China is on its way to become the largest economy in the world, and as a result, many foreigners are interested in relocating to the country, gaining work experience, acquiring language skills, or obtaining a cultural understanding. At the 2010 census, nearly 600,000 foreigners were living in China, of which more than 200,000 were in Shanghai. About 250,000 were international students, 300,000 were employees, and the rest were family members of the residents.
Where do you want to live? What about the work visa and what are the cultural differences in everyday working life in China? Here, we offer you a small overview. Would you like to know more? Give us a call! With over 10 years of work experience in China, our expert will be pleased to advise you in detail about the working world in China, the working attitude of the Chinese and much more.
The most popular cities for foreign workers are Shanghai, Beijing, Shenzhen, Guangzhou or Chengdu. Most foreigners in China live in these metropolises, as they are more comfortable for westerners to adapt to and find everyday necessities they have gotten used to.
The cost of living is relatively high in many major cities in China and often. The main contributor to these costs is the rent. However, it should be mentioned that overall cost of living in China is still significantly cheaper than in Europe or the US. It is possible to eat in a small Chinese family restaurant for five euros or less. Regarding the accommodation, outside the centres, you can also find suitable and affordable apartments, while in the centre often it is not the case as the prices are higher and space is limited.
There are many other big cities, which are still convenient to live. After all, there are over 90 cities in China, which have more than a million inhabitants. The “smaller” million cities, also known as “2nd and 3rd tier cities”, have the advantage of being cheaper, but the ways of living often are more traditional “Chinese”.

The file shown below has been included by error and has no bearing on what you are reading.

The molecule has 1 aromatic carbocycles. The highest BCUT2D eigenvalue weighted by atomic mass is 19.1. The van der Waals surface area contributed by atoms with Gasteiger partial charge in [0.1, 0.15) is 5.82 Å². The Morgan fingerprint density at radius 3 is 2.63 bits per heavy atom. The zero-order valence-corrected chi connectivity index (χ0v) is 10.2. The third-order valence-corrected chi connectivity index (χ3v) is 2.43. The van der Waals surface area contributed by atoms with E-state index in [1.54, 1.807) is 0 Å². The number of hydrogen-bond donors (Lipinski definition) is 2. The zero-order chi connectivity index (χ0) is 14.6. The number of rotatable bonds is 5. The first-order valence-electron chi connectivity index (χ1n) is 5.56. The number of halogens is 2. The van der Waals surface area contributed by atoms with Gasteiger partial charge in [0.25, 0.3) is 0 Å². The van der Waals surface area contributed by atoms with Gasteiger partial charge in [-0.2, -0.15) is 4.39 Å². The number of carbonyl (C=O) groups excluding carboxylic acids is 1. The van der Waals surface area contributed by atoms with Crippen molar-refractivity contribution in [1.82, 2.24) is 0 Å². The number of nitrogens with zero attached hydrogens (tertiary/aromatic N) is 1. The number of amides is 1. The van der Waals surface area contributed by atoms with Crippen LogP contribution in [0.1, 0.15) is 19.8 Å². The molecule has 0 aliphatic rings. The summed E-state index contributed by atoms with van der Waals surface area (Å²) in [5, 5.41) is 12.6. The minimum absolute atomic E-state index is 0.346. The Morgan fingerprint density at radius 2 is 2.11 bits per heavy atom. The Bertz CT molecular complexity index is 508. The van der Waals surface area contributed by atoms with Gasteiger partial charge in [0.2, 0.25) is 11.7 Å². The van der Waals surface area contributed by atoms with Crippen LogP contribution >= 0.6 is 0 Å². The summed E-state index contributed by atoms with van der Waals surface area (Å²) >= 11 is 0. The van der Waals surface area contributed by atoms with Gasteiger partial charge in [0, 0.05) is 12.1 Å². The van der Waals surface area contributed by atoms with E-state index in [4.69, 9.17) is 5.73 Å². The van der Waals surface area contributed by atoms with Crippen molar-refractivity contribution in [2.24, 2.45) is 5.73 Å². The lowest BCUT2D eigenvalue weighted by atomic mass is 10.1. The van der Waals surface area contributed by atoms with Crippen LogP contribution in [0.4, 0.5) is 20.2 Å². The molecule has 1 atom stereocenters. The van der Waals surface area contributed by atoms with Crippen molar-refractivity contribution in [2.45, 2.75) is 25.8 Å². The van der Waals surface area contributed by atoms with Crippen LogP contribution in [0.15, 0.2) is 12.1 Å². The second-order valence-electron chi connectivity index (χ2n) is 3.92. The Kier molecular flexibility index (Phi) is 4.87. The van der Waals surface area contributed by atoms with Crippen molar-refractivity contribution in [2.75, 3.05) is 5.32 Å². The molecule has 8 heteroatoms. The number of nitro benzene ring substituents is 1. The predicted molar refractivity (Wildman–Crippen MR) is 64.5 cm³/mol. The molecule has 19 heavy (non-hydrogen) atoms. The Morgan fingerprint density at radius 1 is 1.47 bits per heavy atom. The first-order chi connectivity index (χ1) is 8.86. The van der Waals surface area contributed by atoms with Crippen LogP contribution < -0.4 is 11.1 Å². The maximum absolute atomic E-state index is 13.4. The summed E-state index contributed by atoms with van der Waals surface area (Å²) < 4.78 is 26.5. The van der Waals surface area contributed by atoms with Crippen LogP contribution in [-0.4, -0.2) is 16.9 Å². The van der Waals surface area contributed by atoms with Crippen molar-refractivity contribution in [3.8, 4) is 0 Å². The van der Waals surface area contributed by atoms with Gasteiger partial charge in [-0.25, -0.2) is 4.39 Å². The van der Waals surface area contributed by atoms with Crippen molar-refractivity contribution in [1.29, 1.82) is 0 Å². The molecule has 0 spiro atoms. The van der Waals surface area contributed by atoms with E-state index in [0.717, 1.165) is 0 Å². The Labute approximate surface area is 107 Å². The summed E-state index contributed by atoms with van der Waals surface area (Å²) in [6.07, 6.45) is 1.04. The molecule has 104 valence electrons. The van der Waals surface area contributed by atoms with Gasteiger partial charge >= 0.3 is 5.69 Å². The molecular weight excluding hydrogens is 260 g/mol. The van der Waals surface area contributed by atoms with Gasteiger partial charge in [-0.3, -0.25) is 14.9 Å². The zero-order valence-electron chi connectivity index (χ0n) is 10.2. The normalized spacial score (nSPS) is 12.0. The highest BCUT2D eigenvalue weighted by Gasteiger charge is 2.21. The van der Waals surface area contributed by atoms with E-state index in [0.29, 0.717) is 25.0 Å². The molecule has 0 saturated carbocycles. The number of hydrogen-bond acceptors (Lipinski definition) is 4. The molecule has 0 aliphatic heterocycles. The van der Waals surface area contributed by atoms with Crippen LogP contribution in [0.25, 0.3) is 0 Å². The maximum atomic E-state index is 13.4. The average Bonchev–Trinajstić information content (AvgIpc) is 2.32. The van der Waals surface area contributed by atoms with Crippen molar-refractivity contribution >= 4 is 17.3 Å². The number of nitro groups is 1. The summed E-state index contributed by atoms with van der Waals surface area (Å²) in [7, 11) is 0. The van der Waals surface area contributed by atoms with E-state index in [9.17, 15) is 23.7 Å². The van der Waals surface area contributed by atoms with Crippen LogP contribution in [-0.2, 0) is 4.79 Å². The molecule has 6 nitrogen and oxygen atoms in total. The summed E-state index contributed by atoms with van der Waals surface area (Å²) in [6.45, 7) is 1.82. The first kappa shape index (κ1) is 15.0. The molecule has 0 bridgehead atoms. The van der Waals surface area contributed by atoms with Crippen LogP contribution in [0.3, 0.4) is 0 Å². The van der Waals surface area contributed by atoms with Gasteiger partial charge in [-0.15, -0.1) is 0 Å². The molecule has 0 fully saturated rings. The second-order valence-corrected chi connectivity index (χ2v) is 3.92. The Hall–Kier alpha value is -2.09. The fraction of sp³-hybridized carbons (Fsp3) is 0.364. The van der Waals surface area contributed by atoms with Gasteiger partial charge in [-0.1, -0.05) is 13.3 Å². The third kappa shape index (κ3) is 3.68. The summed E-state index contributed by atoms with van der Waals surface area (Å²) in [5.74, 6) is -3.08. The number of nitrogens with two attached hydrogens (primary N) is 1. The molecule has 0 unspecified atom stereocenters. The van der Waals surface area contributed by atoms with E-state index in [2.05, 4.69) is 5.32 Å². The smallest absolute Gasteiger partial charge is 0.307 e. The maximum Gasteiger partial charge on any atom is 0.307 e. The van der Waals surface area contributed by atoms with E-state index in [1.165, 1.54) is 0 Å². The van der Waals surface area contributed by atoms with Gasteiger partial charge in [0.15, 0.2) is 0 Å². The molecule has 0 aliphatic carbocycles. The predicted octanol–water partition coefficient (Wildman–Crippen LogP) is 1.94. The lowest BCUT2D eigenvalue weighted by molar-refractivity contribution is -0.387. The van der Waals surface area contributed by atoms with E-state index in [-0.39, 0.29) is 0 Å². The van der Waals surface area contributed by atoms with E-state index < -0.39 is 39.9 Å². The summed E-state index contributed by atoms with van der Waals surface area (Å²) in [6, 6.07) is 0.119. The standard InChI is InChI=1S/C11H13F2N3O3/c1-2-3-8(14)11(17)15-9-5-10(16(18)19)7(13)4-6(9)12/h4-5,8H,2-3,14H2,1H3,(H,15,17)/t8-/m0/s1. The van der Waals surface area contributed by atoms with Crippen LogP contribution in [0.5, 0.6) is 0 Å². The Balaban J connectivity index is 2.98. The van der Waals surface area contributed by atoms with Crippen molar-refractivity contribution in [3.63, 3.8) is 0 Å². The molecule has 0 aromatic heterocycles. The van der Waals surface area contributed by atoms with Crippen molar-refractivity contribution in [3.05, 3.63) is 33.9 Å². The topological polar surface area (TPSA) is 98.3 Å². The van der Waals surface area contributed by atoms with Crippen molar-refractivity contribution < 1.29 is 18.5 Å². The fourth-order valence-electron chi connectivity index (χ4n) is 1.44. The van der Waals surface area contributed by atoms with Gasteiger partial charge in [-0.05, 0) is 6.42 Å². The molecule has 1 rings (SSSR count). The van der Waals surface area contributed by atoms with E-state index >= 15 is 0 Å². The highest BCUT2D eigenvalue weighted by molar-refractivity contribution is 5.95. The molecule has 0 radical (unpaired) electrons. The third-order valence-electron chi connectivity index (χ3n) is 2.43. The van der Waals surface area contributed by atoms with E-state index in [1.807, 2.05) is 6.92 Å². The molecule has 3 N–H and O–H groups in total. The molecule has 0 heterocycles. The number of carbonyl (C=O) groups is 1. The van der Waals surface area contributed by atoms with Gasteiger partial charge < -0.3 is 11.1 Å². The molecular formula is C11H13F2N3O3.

It should still be noted that both private and public investments in these “2nd and 3rd cities” are ever-growing, as they even offer cheap land and labour conditions. Near Shanghai, Suzhou, Hangzhou, Nanjing, and other cities in the south and north part of China, there are also booming communities that attract more and more skilled foreigners each year.
Guangzhou and Shenzhen are well known to produce a large part of the electronics supply for the world and have a lot of potentials to grow in the future.
Qingdao is a major port city known as the home of Tsingtao beer and Dalian in the north of the country and starting to be noticed by many IT companies due to its location-based advantages. The city of Xiamen currently has the highest growth rate in the entire country. Additionally, this city scores with one of the best universities in China and a pleasant climate. Chengdu and Chongqing are now among the largest cities in the world and home to a growing community of expats.
If you want to work within the mainland China, you must apply for a residence permit. In the past, getting a work permit was much easier, however, since many companies in China were sometimes very mischievous with their work permits, the authorities have made the process more difficult starting from the summer of 2017 onwards.